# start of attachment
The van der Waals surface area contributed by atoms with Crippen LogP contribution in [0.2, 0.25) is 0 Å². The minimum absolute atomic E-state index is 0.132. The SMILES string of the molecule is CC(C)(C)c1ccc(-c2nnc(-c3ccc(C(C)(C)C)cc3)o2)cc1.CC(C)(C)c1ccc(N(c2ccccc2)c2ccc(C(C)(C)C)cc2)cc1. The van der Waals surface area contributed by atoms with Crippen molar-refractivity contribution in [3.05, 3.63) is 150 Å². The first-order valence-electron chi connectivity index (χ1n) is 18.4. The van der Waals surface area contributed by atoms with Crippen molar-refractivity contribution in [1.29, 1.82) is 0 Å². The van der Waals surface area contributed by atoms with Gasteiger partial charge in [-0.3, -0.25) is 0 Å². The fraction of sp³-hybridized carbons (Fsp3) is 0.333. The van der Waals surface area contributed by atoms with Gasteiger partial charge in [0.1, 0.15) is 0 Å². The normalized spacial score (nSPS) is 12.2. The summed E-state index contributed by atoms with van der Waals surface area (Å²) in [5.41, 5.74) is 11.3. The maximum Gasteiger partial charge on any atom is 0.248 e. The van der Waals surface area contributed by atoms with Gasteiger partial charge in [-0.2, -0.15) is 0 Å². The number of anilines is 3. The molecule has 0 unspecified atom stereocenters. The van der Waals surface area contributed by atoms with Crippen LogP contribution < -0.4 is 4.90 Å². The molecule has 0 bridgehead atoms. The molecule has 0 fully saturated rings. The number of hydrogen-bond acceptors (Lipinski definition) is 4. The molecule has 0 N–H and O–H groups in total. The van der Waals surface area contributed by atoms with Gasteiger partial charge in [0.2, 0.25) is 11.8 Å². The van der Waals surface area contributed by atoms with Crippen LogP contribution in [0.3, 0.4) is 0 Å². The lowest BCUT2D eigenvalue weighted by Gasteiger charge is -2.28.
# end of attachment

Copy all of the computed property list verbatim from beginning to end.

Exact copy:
The van der Waals surface area contributed by atoms with Crippen LogP contribution in [0.2, 0.25) is 0 Å². The minimum absolute atomic E-state index is 0.132. The SMILES string of the molecule is CC(C)(C)c1ccc(-c2nnc(-c3ccc(C(C)(C)C)cc3)o2)cc1.CC(C)(C)c1ccc(N(c2ccccc2)c2ccc(C(C)(C)C)cc2)cc1. The van der Waals surface area contributed by atoms with Crippen molar-refractivity contribution in [3.05, 3.63) is 150 Å². The first-order valence-electron chi connectivity index (χ1n) is 18.4. The van der Waals surface area contributed by atoms with Crippen molar-refractivity contribution in [1.29, 1.82) is 0 Å². The van der Waals surface area contributed by atoms with Gasteiger partial charge in [-0.3, -0.25) is 0 Å². The fraction of sp³-hybridized carbons (Fsp3) is 0.333. The van der Waals surface area contributed by atoms with Gasteiger partial charge in [0.1, 0.15) is 0 Å². The normalized spacial score (nSPS) is 12.2. The summed E-state index contributed by atoms with van der Waals surface area (Å²) in [5.41, 5.74) is 11.3. The maximum Gasteiger partial charge on any atom is 0.248 e. The van der Waals surface area contributed by atoms with Gasteiger partial charge in [-0.2, -0.15) is 0 Å². The number of anilines is 3. The molecule has 0 unspecified atom stereocenters. The van der Waals surface area contributed by atoms with Crippen LogP contribution < -0.4 is 4.90 Å². The molecule has 0 bridgehead atoms. The molecule has 0 fully saturated rings. The number of hydrogen-bond acceptors (Lipinski definition) is 4. The molecule has 0 N–H and O–H groups in total. The van der Waals surface area contributed by atoms with Gasteiger partial charge in [0.2, 0.25) is 11.8 Å². The van der Waals surface area contributed by atoms with Crippen LogP contribution in [0.3, 0.4) is 0 Å². The lowest BCUT2D eigenvalue weighted by Gasteiger charge is -2.28.